How To Bunny Hop On A Mountain Bike | MTB Skills
The bunny hop is one of the most useful skills, which can be performed on any bike, whether you ride flats or SPDs. It helps you effortlessly float over obstacles that you would normally cause you to brake, or uncontrollably bounce through. Bunny hopping helps maintain speed and improve flow on the trail, and will often help get you out of trouble. It will also help you progress on to more advanced skills like jumping and advanced line choice.
Types of bunny hop
There are a few different types of bunny hop, but only one type of bunny hope which you should learn, as the others don’t allow you to progress. The types of bunny hope are:
The ‘mini two-wheeled hop’
The ‘mini two-wheeled hop’ is achieved by the rider pushing against the pedals, and scooping the bike off marginally the ground. Although, this is very simple to learn it does not help you while riding much and will not help you progress onto other skills. This technique is commonly used by beginners until they learn the front wheel pop.
The SPD hop (The English Hop)
The SPD hop is similar to the ‘mini two-wheeled hop’.The rider pulls up on SPD’s which connect their shoes to the bike, allowing them to simultaneously lift both wheels. small amount off the ground. This technique does not require any skill or allow you to gain much height. This technique should be avoided, or at least while you’re learning.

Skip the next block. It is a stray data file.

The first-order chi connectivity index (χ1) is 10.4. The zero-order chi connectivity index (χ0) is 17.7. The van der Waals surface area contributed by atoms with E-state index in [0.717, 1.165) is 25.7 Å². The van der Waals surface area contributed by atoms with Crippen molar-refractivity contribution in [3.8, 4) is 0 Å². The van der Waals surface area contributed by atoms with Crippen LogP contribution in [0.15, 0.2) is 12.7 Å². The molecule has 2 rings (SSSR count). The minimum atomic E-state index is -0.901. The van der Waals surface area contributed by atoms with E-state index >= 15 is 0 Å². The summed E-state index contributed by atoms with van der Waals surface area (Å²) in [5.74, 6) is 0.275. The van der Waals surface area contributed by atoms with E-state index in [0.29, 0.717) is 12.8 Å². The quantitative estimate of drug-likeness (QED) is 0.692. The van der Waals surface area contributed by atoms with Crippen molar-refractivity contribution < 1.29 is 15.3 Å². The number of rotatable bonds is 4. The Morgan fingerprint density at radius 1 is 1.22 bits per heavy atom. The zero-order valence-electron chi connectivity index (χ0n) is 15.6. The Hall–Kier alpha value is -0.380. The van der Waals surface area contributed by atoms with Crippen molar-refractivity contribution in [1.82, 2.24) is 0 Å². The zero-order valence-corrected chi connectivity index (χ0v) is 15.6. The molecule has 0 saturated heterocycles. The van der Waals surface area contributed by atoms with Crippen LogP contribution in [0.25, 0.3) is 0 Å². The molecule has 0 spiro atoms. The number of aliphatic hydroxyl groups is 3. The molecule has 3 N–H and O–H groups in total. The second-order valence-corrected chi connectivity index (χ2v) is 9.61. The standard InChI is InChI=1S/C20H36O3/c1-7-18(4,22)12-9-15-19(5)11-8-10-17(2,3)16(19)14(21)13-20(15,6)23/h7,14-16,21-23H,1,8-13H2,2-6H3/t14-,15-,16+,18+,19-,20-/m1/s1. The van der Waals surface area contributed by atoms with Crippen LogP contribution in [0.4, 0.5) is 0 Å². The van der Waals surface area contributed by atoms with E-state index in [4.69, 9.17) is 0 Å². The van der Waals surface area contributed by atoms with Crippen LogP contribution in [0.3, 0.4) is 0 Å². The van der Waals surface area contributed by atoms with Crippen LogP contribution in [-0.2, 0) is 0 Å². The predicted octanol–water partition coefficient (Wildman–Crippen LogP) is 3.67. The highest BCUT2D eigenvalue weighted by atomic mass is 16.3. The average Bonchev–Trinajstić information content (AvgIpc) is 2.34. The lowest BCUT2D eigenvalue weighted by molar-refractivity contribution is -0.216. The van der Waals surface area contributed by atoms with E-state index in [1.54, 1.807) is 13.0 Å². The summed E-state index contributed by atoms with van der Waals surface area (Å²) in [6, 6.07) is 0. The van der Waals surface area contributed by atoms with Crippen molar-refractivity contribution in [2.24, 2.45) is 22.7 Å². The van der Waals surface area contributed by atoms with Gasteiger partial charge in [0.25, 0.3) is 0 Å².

The front-wheel pop
‘The front wheel pop’ is where the rider pulls the front wheel up off the ground first. Then pulls the back wheel off the ground secondly by scooping up the pedals with their feet. This technique allows the rider to gain a good amount of height should they need to clear a large obstacle, and is the key to unlocking many skills on a bike. This technique does take a bit more practice to learn but it’s more than worth it!
How to bunny hop
We have divided the ‘front wheel pop bunny hop’ down into its 2 simple fundamental skills to learn, and then help you bring those skills together to perform the perfect bunny hop.
- How to get the front wheel up?
- How to get the back wheel off the ground?
- How to bring both skills together, and do the perfect bunny hop?
Note: Learning to bunny hop can be done with both flat and SPD pedals, however, it’s recommended to use simple flat pedals while learning to bunny hop so you learn the correct technique, and are not tempted to cheat.
Step 1. How to get the front wheel up?
First, you need to learn to get the front wheel off the ground by doing a small manual, which is similar to a wheelie but without pedaling. We have a full tutorial on how to manual here if you need it. Although here’s a brief summary: